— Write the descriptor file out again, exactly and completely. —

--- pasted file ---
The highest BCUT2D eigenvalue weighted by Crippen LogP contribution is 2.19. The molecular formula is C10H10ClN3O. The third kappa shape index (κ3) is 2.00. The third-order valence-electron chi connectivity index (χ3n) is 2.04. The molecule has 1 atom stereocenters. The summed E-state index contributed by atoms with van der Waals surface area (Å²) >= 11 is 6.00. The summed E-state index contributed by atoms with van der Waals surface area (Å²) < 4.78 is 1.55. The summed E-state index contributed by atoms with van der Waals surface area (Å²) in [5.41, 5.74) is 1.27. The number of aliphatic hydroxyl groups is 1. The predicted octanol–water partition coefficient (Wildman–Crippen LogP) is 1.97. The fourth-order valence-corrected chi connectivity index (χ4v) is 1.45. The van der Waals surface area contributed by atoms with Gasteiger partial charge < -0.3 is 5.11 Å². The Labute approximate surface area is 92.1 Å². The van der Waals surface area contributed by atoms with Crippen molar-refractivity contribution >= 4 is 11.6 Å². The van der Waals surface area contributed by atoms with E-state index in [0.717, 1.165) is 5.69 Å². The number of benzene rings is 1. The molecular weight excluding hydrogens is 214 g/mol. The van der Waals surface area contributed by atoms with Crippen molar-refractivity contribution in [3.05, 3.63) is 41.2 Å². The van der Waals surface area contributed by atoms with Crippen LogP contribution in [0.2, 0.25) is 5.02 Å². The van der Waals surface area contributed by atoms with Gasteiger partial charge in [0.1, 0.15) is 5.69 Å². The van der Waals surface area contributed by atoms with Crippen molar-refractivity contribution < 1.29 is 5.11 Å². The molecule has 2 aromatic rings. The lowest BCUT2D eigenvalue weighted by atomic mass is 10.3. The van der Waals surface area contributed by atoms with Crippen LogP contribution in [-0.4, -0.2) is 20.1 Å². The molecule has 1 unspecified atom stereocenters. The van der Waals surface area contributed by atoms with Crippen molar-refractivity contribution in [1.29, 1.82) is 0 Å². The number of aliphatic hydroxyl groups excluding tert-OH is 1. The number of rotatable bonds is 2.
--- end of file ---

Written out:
The highest BCUT2D eigenvalue weighted by Crippen LogP contribution is 2.19. The molecular formula is C10H10ClN3O. The third kappa shape index (κ3) is 2.00. The third-order valence-electron chi connectivity index (χ3n) is 2.04. The molecule has 1 atom stereocenters. The summed E-state index contributed by atoms with van der Waals surface area (Å²) >= 11 is 6.00. The summed E-state index contributed by atoms with van der Waals surface area (Å²) < 4.78 is 1.55. The summed E-state index contributed by atoms with van der Waals surface area (Å²) in [5.41, 5.74) is 1.27. The number of aliphatic hydroxyl groups is 1. The predicted octanol–water partition coefficient (Wildman–Crippen LogP) is 1.97. The fourth-order valence-corrected chi connectivity index (χ4v) is 1.45. The van der Waals surface area contributed by atoms with Gasteiger partial charge < -0.3 is 5.11 Å². The Labute approximate surface area is 92.1 Å². The van der Waals surface area contributed by atoms with Crippen molar-refractivity contribution >= 4 is 11.6 Å². The van der Waals surface area contributed by atoms with E-state index in [0.717, 1.165) is 5.69 Å². The number of benzene rings is 1. The molecular weight excluding hydrogens is 214 g/mol. The van der Waals surface area contributed by atoms with Crippen molar-refractivity contribution in [3.05, 3.63) is 41.2 Å². The van der Waals surface area contributed by atoms with Crippen LogP contribution in [0.2, 0.25) is 5.02 Å². The van der Waals surface area contributed by atoms with Gasteiger partial charge in [0.1, 0.15) is 5.69 Å². The van der Waals surface area contributed by atoms with Crippen molar-refractivity contribution < 1.29 is 5.11 Å². The molecule has 2 aromatic rings. The lowest BCUT2D eigenvalue weighted by atomic mass is 10.3. The van der Waals surface area contributed by atoms with Crippen LogP contribution in [-0.4, -0.2) is 20.1 Å². The molecule has 1 unspecified atom stereocenters. The van der Waals surface area contributed by atoms with Crippen molar-refractivity contribution in [1.29, 1.82) is 0 Å². The number of aliphatic hydroxyl groups excluding tert-OH is 1. The number of rotatable bonds is 2.